But when we use a parameter, we have the expressions and an exclusive-exclusive range, but the same number of rows read as returned.

Exclusive-exclusive range, but still the right number of rows read

The Query Optimizer clearly understands how to do the range for LIKE.

But with the date conversion, twice as big.

Back to what that time period range is…

To figure this out, I started deleting rows from my table. I figured I'll be able to see the range by when the Number of Rows Read value starts dropping.

First I deleted rows from mid-morning March 10th on:

And the size of the range didn't change.

I removed all the datetime values from the 10th and the range didn't change. And all the datetime values from before the 8th. Only when I deleted '20210308 00:01' did the range start shrinking.

Without 00:01 on the 8th, my range to find values from the 9th was smaller.

So the range of my helper predicate hits the day before my date as well as the day I actually want. TWO days. Twice as big.

It certainly sounds like I'd be better off running my query using my own range predicate, typing out my inclusive-exclusive range instead of relying on the supposed sargability of casting as date. When I write this out, my plan becomes a lot more simple-looking, because it doesn't have to work out the range, but the plans tell me the cost is greater!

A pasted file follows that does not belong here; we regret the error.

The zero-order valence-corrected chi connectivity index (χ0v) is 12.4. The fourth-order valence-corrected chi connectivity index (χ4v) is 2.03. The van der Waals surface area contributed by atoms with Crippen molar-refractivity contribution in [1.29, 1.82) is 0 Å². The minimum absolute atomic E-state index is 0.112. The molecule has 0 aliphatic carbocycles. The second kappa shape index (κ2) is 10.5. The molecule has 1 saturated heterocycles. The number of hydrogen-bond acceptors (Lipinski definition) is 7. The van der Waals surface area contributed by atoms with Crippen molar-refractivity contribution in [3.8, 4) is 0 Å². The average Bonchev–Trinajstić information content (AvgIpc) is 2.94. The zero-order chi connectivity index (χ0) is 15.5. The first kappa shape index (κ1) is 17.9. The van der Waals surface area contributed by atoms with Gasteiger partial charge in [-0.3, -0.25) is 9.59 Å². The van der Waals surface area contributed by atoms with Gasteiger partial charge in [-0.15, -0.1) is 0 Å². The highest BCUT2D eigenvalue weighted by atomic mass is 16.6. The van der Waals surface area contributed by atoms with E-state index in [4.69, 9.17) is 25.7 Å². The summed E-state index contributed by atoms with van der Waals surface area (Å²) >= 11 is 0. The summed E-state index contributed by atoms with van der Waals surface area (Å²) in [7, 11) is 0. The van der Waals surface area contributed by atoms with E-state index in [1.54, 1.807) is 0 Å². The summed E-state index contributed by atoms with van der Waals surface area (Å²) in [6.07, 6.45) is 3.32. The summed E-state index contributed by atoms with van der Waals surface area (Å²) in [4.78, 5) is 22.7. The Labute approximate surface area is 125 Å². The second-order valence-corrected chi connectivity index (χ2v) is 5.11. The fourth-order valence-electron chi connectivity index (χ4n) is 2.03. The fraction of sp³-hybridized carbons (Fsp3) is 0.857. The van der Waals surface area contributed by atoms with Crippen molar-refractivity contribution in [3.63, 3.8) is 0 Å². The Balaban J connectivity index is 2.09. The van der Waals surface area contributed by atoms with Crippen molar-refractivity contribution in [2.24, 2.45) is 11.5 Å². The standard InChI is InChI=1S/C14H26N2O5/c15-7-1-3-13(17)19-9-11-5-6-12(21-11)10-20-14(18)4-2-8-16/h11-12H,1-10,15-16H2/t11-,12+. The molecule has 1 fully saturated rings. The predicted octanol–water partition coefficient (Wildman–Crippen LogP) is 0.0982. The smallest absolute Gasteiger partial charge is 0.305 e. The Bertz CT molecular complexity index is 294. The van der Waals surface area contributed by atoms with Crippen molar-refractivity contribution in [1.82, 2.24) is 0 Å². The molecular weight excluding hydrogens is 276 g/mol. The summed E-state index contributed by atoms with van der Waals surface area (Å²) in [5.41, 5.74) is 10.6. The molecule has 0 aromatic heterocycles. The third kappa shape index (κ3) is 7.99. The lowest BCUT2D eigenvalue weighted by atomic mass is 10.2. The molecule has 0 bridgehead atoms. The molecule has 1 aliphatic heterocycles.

Looks simpler, but apparently the cost is greater?

It's lying though. It thinks the first query is cheaper because it does a bad job of estimating. It thinks there's only one row being produced when there are actually way more.

It estimates badly to make us think it's cheaper.

To try to even things up, let's try using a parameter for the date in both queries.

And whoa! It's even worse. Now when we do the range ourselves, it thinks it's 93% of the batch, and the simplicity of the plan has gone out the window.

Ugliness prevails

And yet this "more expensive" plan is actually better. The Index Seek looks through 1440 rows to find the 1440 rows, while the CAST query looks through 2879 rows. The estimate on this second version says that over 16,000 rows might be produced (which is what causes it to be 93% of the batch). But if I'm going to be passing 1440 rows through a query, I'd rather guess 16,000 than guess just 1.

The conclusion of all this is to point out that although we often refer casually to the idea that a datetime column cast to a date column is sargable, it's actually not quite, and you're better off handling your ranges yourself.

@rob_farley